Jazz is supposedly a grown folks’ genre, played by aging bohemians in tiny clubs. Tell that to the Breathing Effect—a self-described electronic group influenced by soul, rock and jazz—whose debut album, Mars Is a Very Bad Place for Love, toes a line between traditional and turn up. As a unit, producer/keyboardist Eli Goss and drummer/bassist Harry Terrell merge the standards of conventional jazz with modern bounce beats. By definition, it scans as "jazz fusion," but the results conjure '70s R&B as well as the contemporary Los Angeles beat scene and hip-hop. Clearly, Goss and Terrell study Pink Floyd and the Soft Machine, but it seems they dig Thundercat and Stevie Wonder, too.
The genesis of the Breathing Effect can be traced to its fascinating 2014 EP, on which Goss and Terrell spread aquatic rhythms over five tracks. From "Layers of Thought" to "Losing My Mind", the resulting mixture was equally soothing and mesmerizing; the EP as a whole worked just as well under clear or gray skies. Mars is more upbeat than its predecessor, though the opening tunes—"Forestial Things" and "Cloudy Afternoon"—continue the EP’s mellow ambience. Yet by the third song, the two-tiered "Cold Meteor Showers", Goss and Terrell hit a stride.
In a way, Mars plays like musical theater: It’s driven by space travel, and follows the story of two lovers cruising the galaxy with no concept of time. Tracks like "One for the Mountains By the Sea" and "Twenty Years Altogether" recall spacious isolation, of couples escaping life’s hustle to be alone with each other. It’s a notion evoked on album standout, "Weightless Reality", where Goss, Terrell and guest vocalist Kalia Vandever sing of a fantasy world of waterfalls and underwater utopia. Whether or not they’re depicting planet Mars is anyone’s guess. Still, the music conveys a very real narrative while using few words, which is usually a tough task for most instrumental albums.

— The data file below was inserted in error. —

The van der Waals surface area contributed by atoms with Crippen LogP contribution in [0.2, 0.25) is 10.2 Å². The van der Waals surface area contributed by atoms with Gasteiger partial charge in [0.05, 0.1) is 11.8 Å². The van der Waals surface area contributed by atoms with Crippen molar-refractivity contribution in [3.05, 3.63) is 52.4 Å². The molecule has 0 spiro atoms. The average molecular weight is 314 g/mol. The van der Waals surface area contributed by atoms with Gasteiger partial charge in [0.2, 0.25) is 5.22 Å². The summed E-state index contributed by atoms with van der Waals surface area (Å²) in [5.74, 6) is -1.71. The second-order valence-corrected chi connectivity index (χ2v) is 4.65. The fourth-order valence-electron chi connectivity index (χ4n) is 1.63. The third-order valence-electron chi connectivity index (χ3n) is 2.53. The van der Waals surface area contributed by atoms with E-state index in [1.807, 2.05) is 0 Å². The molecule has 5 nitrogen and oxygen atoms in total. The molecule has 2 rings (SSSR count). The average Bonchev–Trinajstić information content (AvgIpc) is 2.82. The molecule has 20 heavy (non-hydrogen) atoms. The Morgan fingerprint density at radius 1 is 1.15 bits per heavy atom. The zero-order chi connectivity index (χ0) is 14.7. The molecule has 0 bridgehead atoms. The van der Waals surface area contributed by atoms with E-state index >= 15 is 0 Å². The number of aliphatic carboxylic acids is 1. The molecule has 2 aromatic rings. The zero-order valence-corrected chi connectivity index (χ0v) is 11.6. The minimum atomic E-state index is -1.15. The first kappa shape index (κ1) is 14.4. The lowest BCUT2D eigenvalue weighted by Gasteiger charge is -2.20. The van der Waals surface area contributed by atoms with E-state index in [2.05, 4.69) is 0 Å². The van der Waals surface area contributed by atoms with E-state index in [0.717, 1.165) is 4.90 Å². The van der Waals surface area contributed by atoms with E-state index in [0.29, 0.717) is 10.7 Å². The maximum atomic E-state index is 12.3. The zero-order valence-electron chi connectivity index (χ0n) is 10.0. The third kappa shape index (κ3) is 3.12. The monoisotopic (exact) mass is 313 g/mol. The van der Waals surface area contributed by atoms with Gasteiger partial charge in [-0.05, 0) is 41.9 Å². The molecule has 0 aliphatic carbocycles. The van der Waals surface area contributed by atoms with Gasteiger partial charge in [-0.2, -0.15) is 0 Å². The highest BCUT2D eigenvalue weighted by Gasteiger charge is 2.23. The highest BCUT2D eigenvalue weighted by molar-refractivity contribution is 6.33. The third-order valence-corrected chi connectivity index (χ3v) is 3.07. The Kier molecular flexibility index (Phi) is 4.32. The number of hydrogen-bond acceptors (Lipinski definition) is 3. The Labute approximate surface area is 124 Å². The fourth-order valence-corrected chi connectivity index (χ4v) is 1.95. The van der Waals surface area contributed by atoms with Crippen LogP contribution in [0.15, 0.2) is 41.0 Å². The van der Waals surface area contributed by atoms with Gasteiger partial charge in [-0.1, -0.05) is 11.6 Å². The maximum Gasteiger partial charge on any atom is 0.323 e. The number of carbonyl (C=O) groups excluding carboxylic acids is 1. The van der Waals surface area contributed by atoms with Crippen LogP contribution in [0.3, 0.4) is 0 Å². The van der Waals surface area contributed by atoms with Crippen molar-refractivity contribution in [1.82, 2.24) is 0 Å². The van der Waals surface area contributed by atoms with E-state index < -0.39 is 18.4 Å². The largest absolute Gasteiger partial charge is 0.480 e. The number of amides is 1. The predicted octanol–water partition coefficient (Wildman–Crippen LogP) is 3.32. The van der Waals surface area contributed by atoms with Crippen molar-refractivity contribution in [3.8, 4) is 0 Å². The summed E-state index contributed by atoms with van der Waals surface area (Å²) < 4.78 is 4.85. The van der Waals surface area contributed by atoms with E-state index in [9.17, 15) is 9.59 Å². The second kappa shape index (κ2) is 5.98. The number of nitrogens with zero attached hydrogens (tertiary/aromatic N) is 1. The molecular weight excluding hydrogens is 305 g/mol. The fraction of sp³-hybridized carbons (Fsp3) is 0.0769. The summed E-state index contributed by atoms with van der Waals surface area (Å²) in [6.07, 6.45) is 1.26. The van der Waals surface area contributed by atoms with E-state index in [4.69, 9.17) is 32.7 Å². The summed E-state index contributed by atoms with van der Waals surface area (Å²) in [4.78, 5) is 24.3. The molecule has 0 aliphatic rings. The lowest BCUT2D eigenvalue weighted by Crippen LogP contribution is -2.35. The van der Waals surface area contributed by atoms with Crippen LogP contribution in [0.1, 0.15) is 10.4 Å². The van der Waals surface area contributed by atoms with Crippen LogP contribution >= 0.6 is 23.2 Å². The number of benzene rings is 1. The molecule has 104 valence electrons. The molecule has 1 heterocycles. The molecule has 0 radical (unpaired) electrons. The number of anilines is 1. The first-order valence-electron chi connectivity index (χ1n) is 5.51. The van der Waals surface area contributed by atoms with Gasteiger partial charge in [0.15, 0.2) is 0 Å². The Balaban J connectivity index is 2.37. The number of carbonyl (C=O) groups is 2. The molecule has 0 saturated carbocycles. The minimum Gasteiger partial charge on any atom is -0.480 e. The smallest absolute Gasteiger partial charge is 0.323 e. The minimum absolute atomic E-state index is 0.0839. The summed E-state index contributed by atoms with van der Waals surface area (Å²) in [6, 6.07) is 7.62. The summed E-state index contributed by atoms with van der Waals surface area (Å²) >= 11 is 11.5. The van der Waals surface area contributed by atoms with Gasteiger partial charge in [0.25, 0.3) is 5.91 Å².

The vocals, sparing as they are, come from Goss, Terrell, Vandever and Michael Mayo, who tend to float along the periphery of the music, underlining the instrumentals. On "Streetlights Out of Focus", Mayo drifts softly, his wails a breezy compliment to Goss and Terrell’s composition. And of all the great things happening here—the Isley Brothers vibe on "Fireflies", the dense layers of "Visions"—you can actually feel the melodies, which remain at the forefront even though the music drifts in all directions. The blend seeps into the background if you let it, but dominates your attention in headphones, played loudly. "Rising Inside"—the LP’s best song and one of the group’s finest to date—uses swift percussion, bright synths and a Vocoder, working up a loud bounce that would fit comfortably within rap circles and jazz crowds, two sects that couldn’t be farther apart these days. It’s a grand culmination for the Breathing Effect: experimental jazz with the potential for huge resonance.
-Marcus J Moore, pitchfork.com